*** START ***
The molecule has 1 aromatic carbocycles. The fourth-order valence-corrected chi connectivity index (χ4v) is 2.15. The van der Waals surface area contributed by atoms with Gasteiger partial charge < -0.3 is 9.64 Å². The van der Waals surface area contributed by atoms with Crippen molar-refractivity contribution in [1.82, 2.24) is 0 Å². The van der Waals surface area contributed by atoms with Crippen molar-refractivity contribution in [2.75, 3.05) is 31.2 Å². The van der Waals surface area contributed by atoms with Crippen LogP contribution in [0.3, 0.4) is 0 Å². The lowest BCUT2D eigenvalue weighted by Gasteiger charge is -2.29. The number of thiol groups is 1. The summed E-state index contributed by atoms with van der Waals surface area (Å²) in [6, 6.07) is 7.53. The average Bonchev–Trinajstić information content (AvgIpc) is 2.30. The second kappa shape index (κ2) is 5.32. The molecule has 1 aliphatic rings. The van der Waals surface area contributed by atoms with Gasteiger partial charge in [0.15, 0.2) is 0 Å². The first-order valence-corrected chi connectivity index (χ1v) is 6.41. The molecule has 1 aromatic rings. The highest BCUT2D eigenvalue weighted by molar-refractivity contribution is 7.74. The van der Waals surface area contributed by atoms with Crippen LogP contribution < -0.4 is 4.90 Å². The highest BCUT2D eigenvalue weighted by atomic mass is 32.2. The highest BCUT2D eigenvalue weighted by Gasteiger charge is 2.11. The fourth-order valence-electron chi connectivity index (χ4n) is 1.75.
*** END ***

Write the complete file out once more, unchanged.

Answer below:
The molecule has 1 aromatic carbocycles. The fourth-order valence-corrected chi connectivity index (χ4v) is 2.15. The van der Waals surface area contributed by atoms with Gasteiger partial charge < -0.3 is 9.64 Å². The van der Waals surface area contributed by atoms with Crippen molar-refractivity contribution in [1.82, 2.24) is 0 Å². The van der Waals surface area contributed by atoms with Crippen molar-refractivity contribution in [2.75, 3.05) is 31.2 Å². The van der Waals surface area contributed by atoms with Crippen LogP contribution in [0.3, 0.4) is 0 Å². The lowest BCUT2D eigenvalue weighted by Gasteiger charge is -2.29. The number of thiol groups is 1. The summed E-state index contributed by atoms with van der Waals surface area (Å²) in [6, 6.07) is 7.53. The average Bonchev–Trinajstić information content (AvgIpc) is 2.30. The second kappa shape index (κ2) is 5.32. The molecule has 1 aliphatic rings. The van der Waals surface area contributed by atoms with Gasteiger partial charge in [0.15, 0.2) is 0 Å². The first-order valence-corrected chi connectivity index (χ1v) is 6.41. The molecule has 1 aromatic rings. The highest BCUT2D eigenvalue weighted by molar-refractivity contribution is 7.74. The van der Waals surface area contributed by atoms with Crippen LogP contribution < -0.4 is 4.90 Å². The highest BCUT2D eigenvalue weighted by atomic mass is 32.2. The highest BCUT2D eigenvalue weighted by Gasteiger charge is 2.11. The fourth-order valence-electron chi connectivity index (χ4n) is 1.75.